Christopher Franke Biography
by Adam Walter
On April 6, 1953 “Christoph” Franke was born in Berlin, Germany. Called “Chrillie” as a youth, he was educated at the Berlin Conservatory of Music (now part of the Universität der Künste), where he studied classical music and composition. His mother, father, and older sister were classical musicians. This, combined with six years of classical education, soon became too monotonous for him.
At the age of 13, he switched to playing the drums, and formed a group called The Tigers (later called The Sentries) along with friend Lutz Ulbrich. Two years later, the group gained members and reformed into the avant-garde rock band, Agitation Free. In early 1971, Edgar Froese and Christopher became acquainted. At the time, Agitation Free was falling apart and Edgar’s group, Tangerine Dream was also losing two of its members. Edgar and Chris hit it off and the two wanted to get away from written music and make long improvisational songs.
In mid-1971, Christopher became a permanent member of Tangerine Dream. He originally joined the group to replace Froese as the drummer, but wound up becoming the group’s sequencer guru and was responsible for the pulsing rhythmic synthesizer lines that defined the band’s music. He spent nearly two decades with the group, who put out over 20 albums in that time. Unlike the other members of the band, Christopher hadn’t released any solo albums during those years. In 1987, Christopher left because he wasn’t happy with the “production line” that the group became and wanted to pursue his own musical visions.
For the next two years, he would spend time in Spain “recouping” from years of recording and scheduling, but most importantly, he would begin expanding and designing his own musical ideas. Christopher found himself in the United States in Los Angeles in 1990 where a profusion of composing work was available in Hollywood.
1991 was a big year for Christopher. Not only did he release his first solo album, Pacific Coast Highway, but he also founded the Berlin Symphonic Film Orchestra and held his first solo concert on October 16, 1991 at London’s Royal Apollo Theater. This concert is available on CD on Sonic Images Records, a record label that he founded in 1993.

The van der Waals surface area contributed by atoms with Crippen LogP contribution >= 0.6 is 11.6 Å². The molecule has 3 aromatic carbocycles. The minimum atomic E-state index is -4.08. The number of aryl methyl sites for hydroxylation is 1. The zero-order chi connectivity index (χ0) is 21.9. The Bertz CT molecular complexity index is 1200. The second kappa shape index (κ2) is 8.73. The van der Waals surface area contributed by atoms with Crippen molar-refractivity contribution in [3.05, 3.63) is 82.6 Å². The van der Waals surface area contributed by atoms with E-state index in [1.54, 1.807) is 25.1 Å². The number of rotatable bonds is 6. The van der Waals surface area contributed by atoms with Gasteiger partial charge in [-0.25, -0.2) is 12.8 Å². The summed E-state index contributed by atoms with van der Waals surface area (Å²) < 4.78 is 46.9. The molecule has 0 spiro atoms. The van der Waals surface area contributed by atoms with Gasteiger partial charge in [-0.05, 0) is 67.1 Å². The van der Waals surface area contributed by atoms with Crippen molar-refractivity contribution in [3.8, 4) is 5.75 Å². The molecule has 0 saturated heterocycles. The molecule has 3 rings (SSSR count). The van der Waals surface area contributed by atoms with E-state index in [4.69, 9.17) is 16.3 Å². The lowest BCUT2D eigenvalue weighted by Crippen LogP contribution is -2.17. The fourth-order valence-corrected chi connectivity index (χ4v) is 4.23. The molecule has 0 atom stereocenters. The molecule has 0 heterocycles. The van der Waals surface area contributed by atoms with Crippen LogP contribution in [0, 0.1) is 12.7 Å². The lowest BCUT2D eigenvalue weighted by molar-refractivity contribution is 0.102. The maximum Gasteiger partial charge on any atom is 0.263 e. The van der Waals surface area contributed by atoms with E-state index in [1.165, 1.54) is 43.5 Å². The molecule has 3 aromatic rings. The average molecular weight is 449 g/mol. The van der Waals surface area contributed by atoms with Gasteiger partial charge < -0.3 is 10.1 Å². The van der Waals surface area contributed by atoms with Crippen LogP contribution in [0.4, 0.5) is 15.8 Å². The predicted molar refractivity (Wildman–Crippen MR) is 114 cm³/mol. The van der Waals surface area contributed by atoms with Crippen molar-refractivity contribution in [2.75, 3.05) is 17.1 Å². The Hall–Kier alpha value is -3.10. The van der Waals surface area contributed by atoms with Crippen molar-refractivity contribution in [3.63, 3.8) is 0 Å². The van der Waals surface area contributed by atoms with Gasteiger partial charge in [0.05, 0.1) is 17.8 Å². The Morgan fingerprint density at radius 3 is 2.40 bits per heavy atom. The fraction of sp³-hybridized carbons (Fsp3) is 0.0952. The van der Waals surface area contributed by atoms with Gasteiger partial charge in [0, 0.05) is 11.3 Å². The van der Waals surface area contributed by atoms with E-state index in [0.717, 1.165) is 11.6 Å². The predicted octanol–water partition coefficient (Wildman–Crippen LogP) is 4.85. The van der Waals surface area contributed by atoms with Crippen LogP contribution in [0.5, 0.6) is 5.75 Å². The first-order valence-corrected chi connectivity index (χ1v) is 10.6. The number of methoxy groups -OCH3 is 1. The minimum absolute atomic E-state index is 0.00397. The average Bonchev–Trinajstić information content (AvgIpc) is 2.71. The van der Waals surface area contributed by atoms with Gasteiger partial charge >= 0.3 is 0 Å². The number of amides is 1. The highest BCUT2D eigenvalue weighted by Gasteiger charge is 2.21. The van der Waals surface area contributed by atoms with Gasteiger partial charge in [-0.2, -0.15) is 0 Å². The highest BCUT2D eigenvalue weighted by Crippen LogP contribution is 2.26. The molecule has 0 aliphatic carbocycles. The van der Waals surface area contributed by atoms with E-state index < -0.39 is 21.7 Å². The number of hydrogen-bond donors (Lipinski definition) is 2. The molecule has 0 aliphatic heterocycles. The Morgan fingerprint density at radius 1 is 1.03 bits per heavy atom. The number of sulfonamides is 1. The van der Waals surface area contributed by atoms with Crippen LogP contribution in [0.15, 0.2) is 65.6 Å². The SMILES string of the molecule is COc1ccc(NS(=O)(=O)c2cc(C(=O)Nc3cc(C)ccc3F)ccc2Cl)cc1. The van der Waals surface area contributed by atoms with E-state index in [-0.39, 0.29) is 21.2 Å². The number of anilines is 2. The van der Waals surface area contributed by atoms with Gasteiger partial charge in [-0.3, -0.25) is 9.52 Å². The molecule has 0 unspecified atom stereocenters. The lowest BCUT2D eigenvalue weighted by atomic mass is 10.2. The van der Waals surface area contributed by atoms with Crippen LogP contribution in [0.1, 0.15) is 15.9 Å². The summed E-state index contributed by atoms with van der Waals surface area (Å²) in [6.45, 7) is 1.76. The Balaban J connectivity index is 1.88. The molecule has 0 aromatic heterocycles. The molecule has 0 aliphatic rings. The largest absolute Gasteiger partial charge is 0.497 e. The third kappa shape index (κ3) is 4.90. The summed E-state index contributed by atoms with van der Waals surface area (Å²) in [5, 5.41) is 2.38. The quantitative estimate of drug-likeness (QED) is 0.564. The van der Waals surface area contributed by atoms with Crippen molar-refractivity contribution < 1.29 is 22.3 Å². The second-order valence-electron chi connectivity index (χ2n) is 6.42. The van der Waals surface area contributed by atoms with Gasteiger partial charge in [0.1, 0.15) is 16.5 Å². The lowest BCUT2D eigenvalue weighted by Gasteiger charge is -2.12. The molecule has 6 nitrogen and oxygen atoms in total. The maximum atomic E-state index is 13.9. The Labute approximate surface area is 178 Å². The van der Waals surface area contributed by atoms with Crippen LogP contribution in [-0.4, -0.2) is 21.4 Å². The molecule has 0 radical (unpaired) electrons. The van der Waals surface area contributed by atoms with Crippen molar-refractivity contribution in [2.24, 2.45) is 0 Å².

Over the next decade, Christopher would release several solo works and soundtracks, such as Klemania, New Music for Films (Volumes One and Two), Tenchi Muyo! In Love, and Epic, a best-of compilation. From 1995-2001, he would also release 29 Babylon 5 soundtrack albums. The last release, Babylon 5: The Lost Tales, came out in 2007 and since then, no other soundtracks have been slated for release.
When the producers of Babylon 5 were scouting for a composer for their new TV series, Christopher was among a few others under consideration. They wanted music that was big and full, giving the show a sense of scope and scale. For the pilot, “The Gathering”, Stewart Copeland (founding member of The Police) was chosen to do the score. His music turned out not to be what the producers expected, and a new composer was chosen for the first season. Christopher became the sole composer on all 110 episodes of the series and also four TV movies. In 1998, a special edition of the pilot episode was produced. This time, Copeland’s score was dropped and Christopher produced a new soundtrack.
Babylon 5 is unique in that every single episode and movie has its own unique score. Whereas other television series recycle music throughout different episodes, Chris wrote an average of 25 minutes of new music for each Babylon 5 episode.
In 2007, Christopher completed his last(?) contribution to the Babylon 5 universe and scored Babylon 5: The Lost Tales. Since then, he has been busy in the movie and television industry producing soundtracks for films such as What the Bleep Do We Know?, Hooligans, and Firefighter. He’s also done some interesting television projects such as the failed NBC revival of “Hunter”. He can also be heard today scoring the ABC show, “Supernanny”.